Fear and Loathing in Las Vegas author Hunter S. Thompson rocked the literary world with his mind-bending style of Gonzo journalism. First published in 1966, Hell’s Angels is Thompson’s up-close and personal look at the infamous motorcycle gang during the time when its moniker was most feared.
©1995 Hunter S. Thompson (P)2011 Recorded Books, LLC
“[Thompson’s] language is brilliant … [he] has presented us with a close view of a world most of us would never dare encounter.” (New York Times)
I am a professional photographer, a motorcyclist, and an avid reader and listener. I enjoy history, business books and
I had read The Hell's Angels back in high school in the 70s, well before I began riding motorcycles myself. It was a good read then and an even better audio book now. The story will make you cringe at one moment and laugh the next. The Angles are part of American folklore. Hoodlums that are feared my most of the rest of us, yet they hold a certain kind of fascination. The modern day outlaw, riding on his steel ride across the land with little regard for the law. Of course, reality does get in the way.
Thompson tells it like it is, not glorifying the Angles but seeing them for who they are. At the same time, he understands them and seems to have a bond with them. He rides with them, parties with them and in the end gets a beating from them. This is a good book if you ride or not, a look back at part of American life in the 60s without the rose colored glasses that so often go on when this era is talked about. It was not all peace and love.
Scott Sowers is the perfect narrator for this book. His gritty delivery fits perfectly and you feel like your riding right along with Thompson. I have been listening to audio book for over a year now and this is perhaps the best fit of any book-narrator.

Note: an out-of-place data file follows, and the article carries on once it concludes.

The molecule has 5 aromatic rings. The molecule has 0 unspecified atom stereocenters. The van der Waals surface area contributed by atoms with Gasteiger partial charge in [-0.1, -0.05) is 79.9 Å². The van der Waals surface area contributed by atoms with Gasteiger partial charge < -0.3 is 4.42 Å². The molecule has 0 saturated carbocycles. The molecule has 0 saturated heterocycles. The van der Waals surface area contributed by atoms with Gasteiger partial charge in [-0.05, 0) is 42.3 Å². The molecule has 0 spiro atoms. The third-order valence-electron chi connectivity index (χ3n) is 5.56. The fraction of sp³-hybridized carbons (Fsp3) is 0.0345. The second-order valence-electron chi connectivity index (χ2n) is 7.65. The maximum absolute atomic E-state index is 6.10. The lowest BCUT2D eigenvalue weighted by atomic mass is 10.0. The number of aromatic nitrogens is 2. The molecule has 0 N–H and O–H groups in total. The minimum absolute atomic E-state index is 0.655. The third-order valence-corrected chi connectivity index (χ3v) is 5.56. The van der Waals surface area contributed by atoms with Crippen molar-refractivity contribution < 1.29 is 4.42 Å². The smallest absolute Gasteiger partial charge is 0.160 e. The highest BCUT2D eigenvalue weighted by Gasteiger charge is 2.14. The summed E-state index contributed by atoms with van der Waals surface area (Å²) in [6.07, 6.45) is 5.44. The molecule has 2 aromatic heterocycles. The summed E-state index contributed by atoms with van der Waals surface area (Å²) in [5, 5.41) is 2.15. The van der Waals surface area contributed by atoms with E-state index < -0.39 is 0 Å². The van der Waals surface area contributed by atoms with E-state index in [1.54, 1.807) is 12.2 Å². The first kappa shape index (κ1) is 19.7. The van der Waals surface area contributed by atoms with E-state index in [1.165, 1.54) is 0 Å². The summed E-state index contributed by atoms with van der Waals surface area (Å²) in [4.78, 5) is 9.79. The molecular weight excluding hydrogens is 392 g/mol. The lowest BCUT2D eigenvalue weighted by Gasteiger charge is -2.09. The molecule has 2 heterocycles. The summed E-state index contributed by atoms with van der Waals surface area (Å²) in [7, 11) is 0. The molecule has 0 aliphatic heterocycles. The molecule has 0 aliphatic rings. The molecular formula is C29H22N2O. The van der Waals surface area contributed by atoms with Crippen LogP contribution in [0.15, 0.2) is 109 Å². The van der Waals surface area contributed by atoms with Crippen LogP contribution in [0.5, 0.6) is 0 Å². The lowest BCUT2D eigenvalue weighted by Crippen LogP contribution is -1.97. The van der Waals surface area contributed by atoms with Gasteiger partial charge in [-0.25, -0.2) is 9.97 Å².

I'm a regular guy who got tired of listening to the radio when I drive. Now I listen to anything that might intrigue or entertain me.
Yes, It's very entertaining.
I knew the ending before I read the book. For some reason the tag line that was on the original book that went something like "I lived with and was almost killed by the Hells Angels" is nowhere to be found on the modern audio book. As a side note, the idea that Hunter S. Thompson would pick a fight just so he could write that tag line to sell a book is almost laughable. That is actually a theory that a certain Hells Angel set forth in a certain very popular book.
He does a fine job getting into the character of Hunter S. Thompson. I almost feel as if I know the man.
"I partied with, lived with and was almost killed by the Hell's Angels"
So much has changed since the 1960's and yet at the core of it all, motorcycle gangs are essentially composed of the same sort of people then and now. They do essentially the same sorts of things; rape, murder, drugs, drug selling, various and assundry dirty deeds. If the men in these gangs did anything other than ride motorcycles, society would regard them with the contempt and loathing they warrant. How interesting is human nature that motorcycles transform lowly thugs into something other than what they are? Same thing for pirates of yesteryear. I myself can feel and taste the answer, yet find it impossible to put it into words.
The gritty realistic inside look of Hell's Angles of the 1960's told in the distinctive Hunter S. Thompson style.
Scott Sowers's narration, for me, made this book difficult to listen to. Immediately prior to this audiobook I had listened to "Fear and Loathing at Rolling Stone" narrated by Phil Gigante and found his narration significantly more complimentary to Hunter S Thompson's writing style.
It's a great peek into the racous lifestyle of the Hells Angels in California in the sixties. I listen to it on my bike ride to and from work. Transforms my crappy road bike into a roaring Harley
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